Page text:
Research about the use and effects of digital communication technologies in IB is only in its infancy (Nell et al., 2021), with theoretical frameworks largely missing. The emergence of a large variety of such technologies and their widespread adoption across firms call for a meaningful typology, which helps researchers to study, theorize and discuss their use and effectiveness beyond the focus on digital technologies in general or a single technology. Furthermore, a typology can be useful for managers as they grapple with decisions about adopting different types of technology for different IB functions. With this article, we developed such a typology based on two dimensions relevant to decision-making in IB: synchronicity and interactivity. The choice for these concepts from media theory was motivated by their fundamental nature related to social and temporal aspects of digital technology use (Dennis et al., 2008) and IB activities where these dimensions become relevant because timeliness and influence are crucial for various IB decisions and related business processes (Tenzer and Pudelko, 2016). The typology we developed in this article has implications for both researchers and managers trying to deal with the digital transformation of IB.

3.1 Future research agenda

For researchers, having a unified typology can help with the development and testing of theories about the use of digital communication technologies in IB without having to look at individual technologies or digital technologies in general. Building on the two dimensions of interactivity and synchronicity, scholars can link these features to different communication situations and theorize how this relates to various phenomena in an IB context. Here, we outline four core research themes that warrant further development.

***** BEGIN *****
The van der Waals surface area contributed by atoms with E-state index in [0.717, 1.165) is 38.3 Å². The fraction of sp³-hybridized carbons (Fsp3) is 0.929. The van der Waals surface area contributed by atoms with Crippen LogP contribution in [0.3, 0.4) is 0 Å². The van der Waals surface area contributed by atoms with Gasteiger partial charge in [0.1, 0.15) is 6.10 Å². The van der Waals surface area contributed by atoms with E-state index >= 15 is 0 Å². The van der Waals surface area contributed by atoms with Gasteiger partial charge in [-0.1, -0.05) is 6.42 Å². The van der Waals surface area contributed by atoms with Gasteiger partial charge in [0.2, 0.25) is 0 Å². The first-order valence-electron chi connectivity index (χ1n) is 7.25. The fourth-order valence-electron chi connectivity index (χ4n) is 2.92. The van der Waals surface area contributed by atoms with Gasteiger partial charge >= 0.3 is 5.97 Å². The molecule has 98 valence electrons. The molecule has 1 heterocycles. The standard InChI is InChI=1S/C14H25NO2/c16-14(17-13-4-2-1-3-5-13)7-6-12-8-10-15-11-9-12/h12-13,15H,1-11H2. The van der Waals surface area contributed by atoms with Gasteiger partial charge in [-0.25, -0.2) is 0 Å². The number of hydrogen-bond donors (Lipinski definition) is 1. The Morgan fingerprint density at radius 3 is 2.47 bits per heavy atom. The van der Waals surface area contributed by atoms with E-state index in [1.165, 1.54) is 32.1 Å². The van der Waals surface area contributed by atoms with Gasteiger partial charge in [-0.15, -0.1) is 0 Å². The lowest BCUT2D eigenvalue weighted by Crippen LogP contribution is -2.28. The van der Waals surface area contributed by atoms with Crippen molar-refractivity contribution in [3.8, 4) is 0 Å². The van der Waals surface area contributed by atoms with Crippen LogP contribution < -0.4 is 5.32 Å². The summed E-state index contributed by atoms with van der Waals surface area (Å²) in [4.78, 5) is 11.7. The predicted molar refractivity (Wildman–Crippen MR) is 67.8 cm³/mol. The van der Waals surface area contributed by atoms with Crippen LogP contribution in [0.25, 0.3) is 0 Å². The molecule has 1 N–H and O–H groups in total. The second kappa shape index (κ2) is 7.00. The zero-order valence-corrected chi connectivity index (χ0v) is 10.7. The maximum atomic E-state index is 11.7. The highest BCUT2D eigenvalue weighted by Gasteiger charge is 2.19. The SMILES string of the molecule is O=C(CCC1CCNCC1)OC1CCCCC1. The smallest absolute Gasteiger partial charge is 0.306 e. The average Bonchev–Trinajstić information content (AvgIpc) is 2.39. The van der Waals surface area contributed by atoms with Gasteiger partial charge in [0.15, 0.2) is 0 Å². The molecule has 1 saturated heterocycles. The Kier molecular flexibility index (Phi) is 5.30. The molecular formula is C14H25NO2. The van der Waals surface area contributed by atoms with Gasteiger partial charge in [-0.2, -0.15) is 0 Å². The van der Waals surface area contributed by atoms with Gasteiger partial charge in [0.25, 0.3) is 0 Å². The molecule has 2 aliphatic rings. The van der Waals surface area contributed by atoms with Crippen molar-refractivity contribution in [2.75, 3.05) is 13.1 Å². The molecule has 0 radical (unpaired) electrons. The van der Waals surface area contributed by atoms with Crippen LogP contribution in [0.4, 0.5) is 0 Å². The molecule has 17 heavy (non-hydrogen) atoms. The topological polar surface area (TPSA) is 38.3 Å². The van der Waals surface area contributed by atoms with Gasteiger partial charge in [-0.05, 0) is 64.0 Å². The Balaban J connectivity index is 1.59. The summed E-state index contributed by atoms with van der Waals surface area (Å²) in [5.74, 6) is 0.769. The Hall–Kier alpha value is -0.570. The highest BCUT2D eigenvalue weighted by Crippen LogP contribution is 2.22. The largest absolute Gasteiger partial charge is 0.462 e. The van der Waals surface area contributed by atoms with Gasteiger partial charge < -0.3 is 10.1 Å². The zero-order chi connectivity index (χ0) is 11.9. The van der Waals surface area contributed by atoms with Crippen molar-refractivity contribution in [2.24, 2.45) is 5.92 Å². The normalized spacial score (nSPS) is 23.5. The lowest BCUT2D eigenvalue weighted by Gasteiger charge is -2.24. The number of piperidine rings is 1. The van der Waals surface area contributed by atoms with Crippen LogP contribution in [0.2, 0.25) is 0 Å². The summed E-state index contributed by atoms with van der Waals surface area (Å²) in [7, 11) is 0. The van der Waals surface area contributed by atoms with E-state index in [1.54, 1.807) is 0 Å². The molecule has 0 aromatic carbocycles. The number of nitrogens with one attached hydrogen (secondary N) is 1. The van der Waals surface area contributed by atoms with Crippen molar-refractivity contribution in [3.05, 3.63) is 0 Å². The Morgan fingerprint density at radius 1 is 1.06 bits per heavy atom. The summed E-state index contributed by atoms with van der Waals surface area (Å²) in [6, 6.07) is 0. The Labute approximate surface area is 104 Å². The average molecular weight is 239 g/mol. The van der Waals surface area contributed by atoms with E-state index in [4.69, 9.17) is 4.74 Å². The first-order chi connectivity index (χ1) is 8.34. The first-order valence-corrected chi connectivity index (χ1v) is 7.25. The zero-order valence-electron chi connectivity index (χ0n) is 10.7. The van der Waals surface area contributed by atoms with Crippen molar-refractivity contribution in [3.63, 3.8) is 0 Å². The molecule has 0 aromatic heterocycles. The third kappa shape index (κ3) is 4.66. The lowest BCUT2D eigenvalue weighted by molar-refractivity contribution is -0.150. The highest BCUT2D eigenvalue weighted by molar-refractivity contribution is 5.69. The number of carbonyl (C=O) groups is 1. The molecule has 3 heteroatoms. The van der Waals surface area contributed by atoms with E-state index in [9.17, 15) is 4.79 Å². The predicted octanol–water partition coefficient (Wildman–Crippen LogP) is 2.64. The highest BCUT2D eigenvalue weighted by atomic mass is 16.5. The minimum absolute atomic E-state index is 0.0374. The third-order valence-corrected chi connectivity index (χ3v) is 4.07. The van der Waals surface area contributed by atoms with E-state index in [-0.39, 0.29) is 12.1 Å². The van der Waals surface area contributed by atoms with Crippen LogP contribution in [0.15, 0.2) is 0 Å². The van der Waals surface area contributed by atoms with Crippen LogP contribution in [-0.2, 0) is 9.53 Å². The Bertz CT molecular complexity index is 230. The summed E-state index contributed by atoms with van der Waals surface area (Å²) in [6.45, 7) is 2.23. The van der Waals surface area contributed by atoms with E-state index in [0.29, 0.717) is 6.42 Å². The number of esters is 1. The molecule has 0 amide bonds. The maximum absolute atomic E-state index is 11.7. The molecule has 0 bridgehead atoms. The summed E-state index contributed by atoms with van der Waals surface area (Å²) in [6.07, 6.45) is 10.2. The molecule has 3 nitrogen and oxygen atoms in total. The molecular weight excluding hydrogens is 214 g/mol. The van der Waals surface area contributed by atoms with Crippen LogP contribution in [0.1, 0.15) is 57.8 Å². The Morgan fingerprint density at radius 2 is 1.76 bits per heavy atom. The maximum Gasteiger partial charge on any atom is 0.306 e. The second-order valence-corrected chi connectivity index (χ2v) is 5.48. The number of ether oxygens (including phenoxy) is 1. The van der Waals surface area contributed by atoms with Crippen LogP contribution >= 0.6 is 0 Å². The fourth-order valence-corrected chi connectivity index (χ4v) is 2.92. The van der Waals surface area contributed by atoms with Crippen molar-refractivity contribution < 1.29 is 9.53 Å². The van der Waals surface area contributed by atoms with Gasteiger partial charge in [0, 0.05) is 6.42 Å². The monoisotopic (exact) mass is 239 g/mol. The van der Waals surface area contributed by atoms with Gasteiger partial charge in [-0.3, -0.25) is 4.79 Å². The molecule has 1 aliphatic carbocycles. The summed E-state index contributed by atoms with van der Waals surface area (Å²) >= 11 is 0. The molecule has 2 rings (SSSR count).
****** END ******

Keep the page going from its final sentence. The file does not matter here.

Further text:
3.1.1 Theme 1 headquarters and subsidiary relationship.

Our typology may guide researchers looking into the complex relationship between headquarters and subsidiaries to understand how different digital communication technologies may resolve or aggravate various tensions and conflicts that are typical for these types of relationships (Schotter and Beamish, 2011). It could be that different technologies (those with greater interactivity) encourage greater subsidiary autonomy but other technologies that require synchronicity restrict a subsidiary’s ability to act autonomously. Future research could also build on our current understanding of subsidiary control (Meyer et al., 2020) and explain how the moderating or mediating role of power and influence can be exerted through different types of digital communication technologies.

3.1.2 Theme 2 role of culture in IB.

Another area of research for which our typology could be of value is in the context of language and cultural barriers. Managing international teams (especially virtual teams) is difficult because of language, timing and different cultural understandings and perceptions (Kiely et al., 2021). Highly interactive technologies requiring synchronicity could exacerbate these issues making global teams dysfunctional, especially in the post-COVID-19 world in which digital communication technologies have become even more prevalent in business (Brammer et al., 2020). Low or asynchronous technologies might provide a more effective means to encourage participation and cooperation, giving team members time to understand and adjust to cultural and language differences.